UA Vice Chancellor Richard Hudson to retire in July

Richard Hudson, who has worked under three chancellors during his 20-year career at the University of Arkansas, has announced he plans to retire, effective July 31. Hudson also worked for what was then Westark College in Fort Smith.

As vice chancellor for government and community relations, Hudson represents the UA to state and federal lawmakers, as well as to political and community leaders in Northwest Arkansas and around the state.

“He has been a respected voice for the university and higher education at the state capital and has helped initiate many programs and services to benefit higher education in Arkansas. Among these is the University of Arkansas Legislative Advocacy Network, which now includes more than 500 alumni,” noted the UA retirement announcement.

Hudson also organized the bipartisan Political Animals Club of Northwest Arkansas, which has been meeting in Fayetteville since 1996 and has hosted more than 100 state and national political speakers.

“Richard has always been easy to work with and a friendly face behind the scenes at hundreds of events,” Gov. Mike Beebe said in the statement. “He has always conducted his business with tact and a touch of humor. I know he’ll make the most of his well-earned retirement.”

Hudson was hired as director of government relations 20 years ago by Chancellor Dan Ferritor. His role was expanded in 1996 under Chancellor John White, when his title was changed to vice chancellor for government and community relations. He continued in that position under Chancellor G. David Gearhart.

Hudson is a native of Warren and attended Ouachita Baptist University and Baylor University, where he earned a master’s degree in political science. He taught for two years at San Marcos Academy in Texas, before joining the faculty of Westark Community College in Fort Smith. At Westark (now the University of Arkansas at Fort Smith), Hudson held several administrative positions before being named vice president for planning and government relations. He was recruited by Chancellor Ferritor to join the University of Arkansas administration in 1994.

Hudson has worked with almost 600 state legislators, five governors, and over a dozen members of the Arkansas Congressional delegation during his career in government relations.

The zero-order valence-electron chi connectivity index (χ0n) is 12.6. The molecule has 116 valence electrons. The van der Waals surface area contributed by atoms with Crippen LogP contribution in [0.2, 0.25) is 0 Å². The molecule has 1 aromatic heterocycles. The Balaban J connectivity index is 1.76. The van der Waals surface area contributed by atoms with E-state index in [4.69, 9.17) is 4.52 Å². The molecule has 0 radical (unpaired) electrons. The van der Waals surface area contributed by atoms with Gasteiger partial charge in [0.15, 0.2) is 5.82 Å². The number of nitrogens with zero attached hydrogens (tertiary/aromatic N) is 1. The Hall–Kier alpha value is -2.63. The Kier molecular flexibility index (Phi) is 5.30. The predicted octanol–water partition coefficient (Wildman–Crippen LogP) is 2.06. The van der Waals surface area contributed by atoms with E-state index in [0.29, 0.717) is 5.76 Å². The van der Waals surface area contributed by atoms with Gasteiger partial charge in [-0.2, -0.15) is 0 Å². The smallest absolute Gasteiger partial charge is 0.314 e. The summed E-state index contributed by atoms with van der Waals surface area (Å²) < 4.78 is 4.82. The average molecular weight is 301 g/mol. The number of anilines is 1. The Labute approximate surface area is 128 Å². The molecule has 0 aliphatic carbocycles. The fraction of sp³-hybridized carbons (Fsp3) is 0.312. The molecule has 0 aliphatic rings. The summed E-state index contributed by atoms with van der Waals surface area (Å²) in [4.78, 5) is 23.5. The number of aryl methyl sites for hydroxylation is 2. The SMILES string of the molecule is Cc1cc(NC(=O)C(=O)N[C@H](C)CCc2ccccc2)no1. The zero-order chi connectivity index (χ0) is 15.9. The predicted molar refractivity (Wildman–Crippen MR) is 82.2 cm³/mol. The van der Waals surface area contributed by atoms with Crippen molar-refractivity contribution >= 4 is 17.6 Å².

In 2010 he received the Marvin M. “Swede” Johnson Achievement Award as the nation’s top higher education government relations official.

A necessary part of his job, at both schools, has involved driving to and from Little Rock. He calculates that over the years he’s driven some 442,000 miles on this route — the equivalent of almost 18 times around the earth or to the moon and 85% of the way back. This doesn’t count his other travels throughout the state, attending various meetings and calling on legislators.

“I have to thank my wife, Joanna, who has been terrifically supportive and very tolerant of my frequent travel schedule,” said Hudson. “Not to mention her involvement in so many university activities over the years.”

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Hudson described his decision to retire as “difficult but logical.” For one thing, the day after he retires he’ll turn 70.

“It has truly been a privilege to be part of the University of Arkansas family, and I’ll miss working with my colleagues, as well as with legislators and other state and national officials,” he said. “On the other hand, when I went to my 50th high school reunion in Warren last year, I was one of only two still working. This feels like the right time.”

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